Cancer metabolism characterizes the malignant behavior of tumors. Pyruvate kinase M2 (PKM2), a key player in maintaining aerobic glycolysis, stimulates tumor growth by controlling the Warburg effect. It has been shown that PKM2 translocates into the nucleus to regulate the transcriptions of numerous down-stream genes, including PDK1 and LDHA. To investigate the significance of PKM2 in epithelial-mesenchymal transition (EMT), a biological process which promotes the metastasis of cancer cells, we induced EMT in gastrointestinal cancer cells using TGFβ and EGF in vitro. After EMT induction, E-cadherin was down-regulated, whereas Vimentin was up-regulated. PKM2 expression was increased at both the transcriptional and the translational level, and PKM2 translocated into the nucleus. Immunohistochemical staining of PKM2 revealed that PKM2 positivity correlated significantly with lymph node metastasis and distant organ metastasis of gastrointestinal cancer. The present results indicate that nuclear PKM2 plays a crucial role in controlling invasion and metastasis.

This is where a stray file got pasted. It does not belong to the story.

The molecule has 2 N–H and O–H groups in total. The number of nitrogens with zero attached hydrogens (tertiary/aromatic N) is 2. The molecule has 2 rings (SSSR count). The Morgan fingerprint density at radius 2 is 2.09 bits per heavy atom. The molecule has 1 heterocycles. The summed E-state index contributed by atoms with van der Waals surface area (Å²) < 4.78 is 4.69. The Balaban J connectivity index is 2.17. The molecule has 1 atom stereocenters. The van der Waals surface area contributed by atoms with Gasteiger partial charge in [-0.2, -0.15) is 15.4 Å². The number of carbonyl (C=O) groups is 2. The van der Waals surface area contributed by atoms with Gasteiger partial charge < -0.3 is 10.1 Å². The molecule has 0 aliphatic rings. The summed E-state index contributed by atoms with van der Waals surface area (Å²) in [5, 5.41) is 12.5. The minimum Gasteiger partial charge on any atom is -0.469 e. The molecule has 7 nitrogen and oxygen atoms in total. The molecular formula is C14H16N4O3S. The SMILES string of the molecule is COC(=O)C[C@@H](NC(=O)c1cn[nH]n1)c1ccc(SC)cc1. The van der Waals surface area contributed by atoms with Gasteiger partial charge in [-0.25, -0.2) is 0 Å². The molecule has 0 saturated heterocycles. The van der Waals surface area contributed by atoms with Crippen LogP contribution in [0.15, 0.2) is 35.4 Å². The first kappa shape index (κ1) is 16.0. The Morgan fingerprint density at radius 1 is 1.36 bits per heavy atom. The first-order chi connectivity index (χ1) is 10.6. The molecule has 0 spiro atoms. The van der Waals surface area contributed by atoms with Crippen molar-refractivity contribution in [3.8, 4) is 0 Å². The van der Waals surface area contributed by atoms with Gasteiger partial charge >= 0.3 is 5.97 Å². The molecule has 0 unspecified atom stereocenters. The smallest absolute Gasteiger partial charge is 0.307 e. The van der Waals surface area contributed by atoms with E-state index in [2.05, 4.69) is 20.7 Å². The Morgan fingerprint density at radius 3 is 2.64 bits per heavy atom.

|Number of pages||5|
|Journal||[Rinshō ketsueki] The Japanese journal of clinical hematology|
|Publication status||Published - Aug 1 2015|
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